Many talented and interesting writers contribute to this blog. Everyone has her own interests, her own tastes, and yet, looking through the past few posts, I've noticed one particular topic mentioned several times. One shambling, moaning, brain-hungry, undead topic.
I'm sensing a theme…and I like it.
I'm referring of course to zombies.
Those poor, neglected underdogs of the horror genre maintain a residence in that one, small soft spot in I have left in my heart, right between my love of avgolemono soup and my adoration of Alan Alda. The fact that I likely need therapy aside, it is my fervent belief that zombies symbolize many of the ideological power struggles that exist within our society. That’s why they’re so popular and why they’ve maintained their popularity, more or less, for nearly a century. Though often unable to do much more than moan (and eat brains), zombies speak to us. You can trust me on that one, I’m an expert ;)
Ok, ok, before someone calls in a reservation for me in a small rubber room, let me clarify that last statement. From a purely academic standpoint, my expertise is Zombieology. Yes, I totally made that word up. But what else do you call the study of zombies? And that’s what I did, a full year of my life devoted to the intensive study of zombies, the zombie mythos, and zombie lore. My Masters thesis was, you guessed it, on zombies. I’ll spare you all a lecture on the many and varied ways in which zombies can be used to both subvert and reaffirm dominant gendered ideologies (it sounds so pretentious!). Instead, I would like to propose an alternative reading experience that is, unlike my thesis*, enjoyable.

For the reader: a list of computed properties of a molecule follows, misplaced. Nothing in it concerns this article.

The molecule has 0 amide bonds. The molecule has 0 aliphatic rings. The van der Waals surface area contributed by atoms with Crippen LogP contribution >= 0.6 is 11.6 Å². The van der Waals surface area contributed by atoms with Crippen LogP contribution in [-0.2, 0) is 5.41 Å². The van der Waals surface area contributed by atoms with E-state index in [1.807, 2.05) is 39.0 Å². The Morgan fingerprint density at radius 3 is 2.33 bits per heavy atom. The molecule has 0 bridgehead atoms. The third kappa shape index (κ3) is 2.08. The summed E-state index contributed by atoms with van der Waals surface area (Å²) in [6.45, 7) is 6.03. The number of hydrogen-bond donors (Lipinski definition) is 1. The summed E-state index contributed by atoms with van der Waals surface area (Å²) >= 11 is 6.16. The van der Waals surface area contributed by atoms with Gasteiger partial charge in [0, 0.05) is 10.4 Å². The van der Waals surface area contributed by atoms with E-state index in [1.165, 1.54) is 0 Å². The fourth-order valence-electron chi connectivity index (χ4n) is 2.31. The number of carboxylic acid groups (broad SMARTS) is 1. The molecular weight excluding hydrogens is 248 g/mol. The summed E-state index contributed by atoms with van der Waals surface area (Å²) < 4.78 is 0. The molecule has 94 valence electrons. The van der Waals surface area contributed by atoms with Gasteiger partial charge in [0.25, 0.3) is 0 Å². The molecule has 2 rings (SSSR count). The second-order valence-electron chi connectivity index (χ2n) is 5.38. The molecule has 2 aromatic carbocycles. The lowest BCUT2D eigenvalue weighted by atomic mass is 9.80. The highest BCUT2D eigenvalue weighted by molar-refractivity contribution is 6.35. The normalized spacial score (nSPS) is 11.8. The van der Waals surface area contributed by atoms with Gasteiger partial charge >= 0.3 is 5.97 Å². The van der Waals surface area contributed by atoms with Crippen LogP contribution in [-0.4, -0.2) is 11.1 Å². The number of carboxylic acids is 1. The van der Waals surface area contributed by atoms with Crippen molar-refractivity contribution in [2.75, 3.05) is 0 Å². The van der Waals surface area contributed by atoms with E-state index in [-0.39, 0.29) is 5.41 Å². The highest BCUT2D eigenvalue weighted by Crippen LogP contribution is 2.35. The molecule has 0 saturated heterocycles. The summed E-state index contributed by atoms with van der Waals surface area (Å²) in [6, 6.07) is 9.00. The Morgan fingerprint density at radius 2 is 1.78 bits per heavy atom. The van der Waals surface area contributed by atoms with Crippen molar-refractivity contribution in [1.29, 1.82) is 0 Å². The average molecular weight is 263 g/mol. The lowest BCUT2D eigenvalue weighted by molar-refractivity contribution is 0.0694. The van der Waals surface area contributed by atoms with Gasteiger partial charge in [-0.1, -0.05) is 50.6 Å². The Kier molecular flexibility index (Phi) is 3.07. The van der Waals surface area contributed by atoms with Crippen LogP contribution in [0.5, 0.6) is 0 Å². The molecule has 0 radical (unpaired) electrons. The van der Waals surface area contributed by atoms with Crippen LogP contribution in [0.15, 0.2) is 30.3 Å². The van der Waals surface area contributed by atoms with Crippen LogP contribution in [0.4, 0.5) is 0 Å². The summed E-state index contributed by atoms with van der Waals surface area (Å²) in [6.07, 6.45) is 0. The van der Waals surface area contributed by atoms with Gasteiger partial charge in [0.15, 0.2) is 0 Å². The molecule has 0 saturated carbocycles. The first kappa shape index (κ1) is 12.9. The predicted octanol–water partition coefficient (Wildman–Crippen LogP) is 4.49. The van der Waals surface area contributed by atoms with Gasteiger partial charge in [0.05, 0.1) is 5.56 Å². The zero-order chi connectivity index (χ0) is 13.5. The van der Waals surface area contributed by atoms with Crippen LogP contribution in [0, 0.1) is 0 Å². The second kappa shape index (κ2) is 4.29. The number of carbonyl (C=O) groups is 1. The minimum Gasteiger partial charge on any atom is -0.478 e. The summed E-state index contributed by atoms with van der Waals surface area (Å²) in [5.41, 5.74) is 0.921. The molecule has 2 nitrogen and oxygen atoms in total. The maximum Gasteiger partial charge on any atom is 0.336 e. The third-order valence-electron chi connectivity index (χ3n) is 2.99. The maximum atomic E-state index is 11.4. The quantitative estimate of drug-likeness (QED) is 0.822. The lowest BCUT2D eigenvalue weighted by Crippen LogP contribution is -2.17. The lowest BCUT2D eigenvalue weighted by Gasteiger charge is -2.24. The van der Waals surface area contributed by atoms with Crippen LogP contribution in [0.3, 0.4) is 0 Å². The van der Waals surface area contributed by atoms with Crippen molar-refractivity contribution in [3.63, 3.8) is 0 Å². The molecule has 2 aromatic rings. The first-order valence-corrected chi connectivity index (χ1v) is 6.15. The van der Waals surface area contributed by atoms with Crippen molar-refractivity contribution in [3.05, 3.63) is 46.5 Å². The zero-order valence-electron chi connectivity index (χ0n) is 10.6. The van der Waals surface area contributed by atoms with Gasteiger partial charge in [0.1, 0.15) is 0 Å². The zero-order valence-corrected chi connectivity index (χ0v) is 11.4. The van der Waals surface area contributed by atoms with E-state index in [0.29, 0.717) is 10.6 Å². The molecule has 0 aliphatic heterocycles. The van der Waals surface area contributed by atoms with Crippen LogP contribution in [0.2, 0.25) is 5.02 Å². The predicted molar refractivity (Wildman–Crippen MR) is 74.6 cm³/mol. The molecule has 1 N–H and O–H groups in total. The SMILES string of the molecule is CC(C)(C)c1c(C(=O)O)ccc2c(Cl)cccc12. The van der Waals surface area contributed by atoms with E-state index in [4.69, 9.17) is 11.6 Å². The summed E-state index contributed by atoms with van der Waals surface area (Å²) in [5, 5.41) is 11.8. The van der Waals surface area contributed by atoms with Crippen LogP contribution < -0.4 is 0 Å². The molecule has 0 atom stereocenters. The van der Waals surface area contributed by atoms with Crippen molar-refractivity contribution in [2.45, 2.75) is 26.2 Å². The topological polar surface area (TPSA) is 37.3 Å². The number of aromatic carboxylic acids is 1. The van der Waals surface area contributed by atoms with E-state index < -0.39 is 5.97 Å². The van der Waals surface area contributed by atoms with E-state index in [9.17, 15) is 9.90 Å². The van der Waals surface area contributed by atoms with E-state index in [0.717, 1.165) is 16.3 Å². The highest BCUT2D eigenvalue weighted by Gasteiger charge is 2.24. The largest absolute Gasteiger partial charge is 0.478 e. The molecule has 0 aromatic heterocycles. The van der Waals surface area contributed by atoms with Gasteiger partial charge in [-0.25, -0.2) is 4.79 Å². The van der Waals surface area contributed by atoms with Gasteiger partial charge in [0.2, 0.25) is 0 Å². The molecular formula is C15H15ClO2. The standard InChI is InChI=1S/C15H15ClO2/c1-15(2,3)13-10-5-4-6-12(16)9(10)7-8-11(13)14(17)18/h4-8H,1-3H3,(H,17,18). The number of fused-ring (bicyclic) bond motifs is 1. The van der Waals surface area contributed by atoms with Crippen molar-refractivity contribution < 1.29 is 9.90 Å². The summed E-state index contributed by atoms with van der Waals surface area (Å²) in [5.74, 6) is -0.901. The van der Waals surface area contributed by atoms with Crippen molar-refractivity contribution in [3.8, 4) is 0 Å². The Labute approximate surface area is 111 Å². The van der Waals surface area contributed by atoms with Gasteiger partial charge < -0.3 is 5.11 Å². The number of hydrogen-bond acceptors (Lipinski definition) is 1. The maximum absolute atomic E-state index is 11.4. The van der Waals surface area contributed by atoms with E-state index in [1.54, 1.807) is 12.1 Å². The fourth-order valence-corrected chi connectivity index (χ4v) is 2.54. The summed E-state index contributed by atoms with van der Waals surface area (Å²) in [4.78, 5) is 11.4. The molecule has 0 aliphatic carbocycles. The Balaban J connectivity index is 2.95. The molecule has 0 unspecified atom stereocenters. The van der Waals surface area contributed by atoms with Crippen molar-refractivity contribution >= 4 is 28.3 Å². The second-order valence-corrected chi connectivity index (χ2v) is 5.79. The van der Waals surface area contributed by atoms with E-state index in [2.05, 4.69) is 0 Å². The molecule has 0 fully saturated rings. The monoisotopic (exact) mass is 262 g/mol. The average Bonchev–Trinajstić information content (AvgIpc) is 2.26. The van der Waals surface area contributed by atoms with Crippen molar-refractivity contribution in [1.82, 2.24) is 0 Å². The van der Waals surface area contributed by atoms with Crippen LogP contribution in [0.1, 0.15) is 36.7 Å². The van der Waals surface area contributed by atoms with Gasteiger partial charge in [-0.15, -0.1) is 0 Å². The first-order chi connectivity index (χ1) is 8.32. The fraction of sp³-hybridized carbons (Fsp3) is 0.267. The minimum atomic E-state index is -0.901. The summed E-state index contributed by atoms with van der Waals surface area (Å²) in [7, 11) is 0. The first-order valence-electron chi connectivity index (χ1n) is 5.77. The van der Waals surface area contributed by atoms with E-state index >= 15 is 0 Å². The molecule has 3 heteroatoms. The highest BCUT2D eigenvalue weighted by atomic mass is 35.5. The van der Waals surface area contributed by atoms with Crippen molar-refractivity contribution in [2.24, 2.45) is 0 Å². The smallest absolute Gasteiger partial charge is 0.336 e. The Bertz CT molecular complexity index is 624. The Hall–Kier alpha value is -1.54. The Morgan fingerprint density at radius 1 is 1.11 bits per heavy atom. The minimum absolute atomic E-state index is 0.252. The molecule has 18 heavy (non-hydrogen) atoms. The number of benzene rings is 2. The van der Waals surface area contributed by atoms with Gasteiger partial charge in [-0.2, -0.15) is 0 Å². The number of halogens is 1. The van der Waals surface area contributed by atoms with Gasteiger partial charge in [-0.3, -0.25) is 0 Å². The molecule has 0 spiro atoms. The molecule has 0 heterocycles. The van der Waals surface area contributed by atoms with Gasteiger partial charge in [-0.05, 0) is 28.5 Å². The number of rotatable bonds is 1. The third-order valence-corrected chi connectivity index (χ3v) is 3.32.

From Barnes & Noble: "The Zombie War came unthinkably close to eradicating humanity. Max Brooks, driven by the urgency of preserving the acid-etched first-hand experiences of the survivors from those apocalyptic years, traveled across the United States of America and throughout the world, from decimated cities that once teemed with upwards of thirty million souls to the most remote and inhospitable areas of the planet. He recorded the testimony of men, women, and sometimes children who came face-to-face with the living, or at least the undead, hell of that dreadful time. World War Z is the result. Never before have we had access to a document that so powerfully conveys the depth of fear and horror, and also the ineradicable spirit of resistance, that gripped human society through the plague years."
I am on a one woman mission to get everyone to read this novel. World War Z is more than a book, it is an experience. Written by Max Brooks (son of funnyman Mel Brooks), World War Z was released after Brook’s Zombie Survival Guide. While the Survival Guide is a parody, WWZ is not. It is a story that reads like a history of the world. It is frightening and gripping and heartbreaking and uplifting and more adjectives than I can string together in a coherent sentence. When describing it to friends who are turned off by the whole “ridiculous” zombie plot of the book, I tell them that if Brooks had replaced zombies with a pandemic virus that has the power to ravage the world’s population, the storyline is completely plausible. That’s what makes it so chilling, and so fabulous. By looking back at a zombie epidemic already passed, the narrator captures the very best and worst of human nature as what’s left of the human race struggles not just to survive, but to start over after facing a self-sustaining plague fueled by the infected members of our own population. For a fantastic, engrossing read that proves zombies can be so much more than just a cheap horror icon, World War Z is top notch.
What's your opinion of zombies? Have you read World War Z? Share your opinion of the undead.
*Please note, anyone having insomnia issues is more than welcome to peruse the 139 pages of intellectual claptrap that is my thesis. WARNING: zombieism may result.